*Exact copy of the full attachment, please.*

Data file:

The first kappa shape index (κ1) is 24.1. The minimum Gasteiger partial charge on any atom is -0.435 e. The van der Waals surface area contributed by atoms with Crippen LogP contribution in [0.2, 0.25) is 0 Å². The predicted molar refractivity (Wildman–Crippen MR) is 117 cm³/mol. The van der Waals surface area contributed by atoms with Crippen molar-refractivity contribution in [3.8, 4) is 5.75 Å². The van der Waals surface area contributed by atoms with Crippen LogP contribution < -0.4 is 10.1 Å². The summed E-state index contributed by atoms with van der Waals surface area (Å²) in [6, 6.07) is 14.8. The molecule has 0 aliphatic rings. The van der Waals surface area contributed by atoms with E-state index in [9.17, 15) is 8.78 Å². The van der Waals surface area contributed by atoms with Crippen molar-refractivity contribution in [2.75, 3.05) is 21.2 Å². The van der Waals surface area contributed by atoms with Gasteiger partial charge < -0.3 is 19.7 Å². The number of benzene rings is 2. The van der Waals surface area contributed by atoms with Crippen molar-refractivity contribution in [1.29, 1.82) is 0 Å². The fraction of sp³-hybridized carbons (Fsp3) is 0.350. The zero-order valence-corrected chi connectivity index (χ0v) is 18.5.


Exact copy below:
The first kappa shape index (κ1) is 24.1. The minimum Gasteiger partial charge on any atom is -0.435 e. The van der Waals surface area contributed by atoms with Crippen LogP contribution in [0.2, 0.25) is 0 Å². The predicted molar refractivity (Wildman–Crippen MR) is 117 cm³/mol. The van der Waals surface area contributed by atoms with Crippen molar-refractivity contribution in [3.8, 4) is 5.75 Å². The van der Waals surface area contributed by atoms with Crippen LogP contribution < -0.4 is 10.1 Å². The summed E-state index contributed by atoms with van der Waals surface area (Å²) in [6, 6.07) is 14.8. The molecule has 0 aliphatic rings. The van der Waals surface area contributed by atoms with E-state index in [9.17, 15) is 8.78 Å². The van der Waals surface area contributed by atoms with Crippen molar-refractivity contribution in [2.75, 3.05) is 21.2 Å². The van der Waals surface area contributed by atoms with Gasteiger partial charge < -0.3 is 19.7 Å². The number of benzene rings is 2. The van der Waals surface area contributed by atoms with Crippen molar-refractivity contribution in [1.29, 1.82) is 0 Å². The fraction of sp³-hybridized carbons (Fsp3) is 0.350. The zero-order valence-corrected chi connectivity index (χ0v) is 18.5.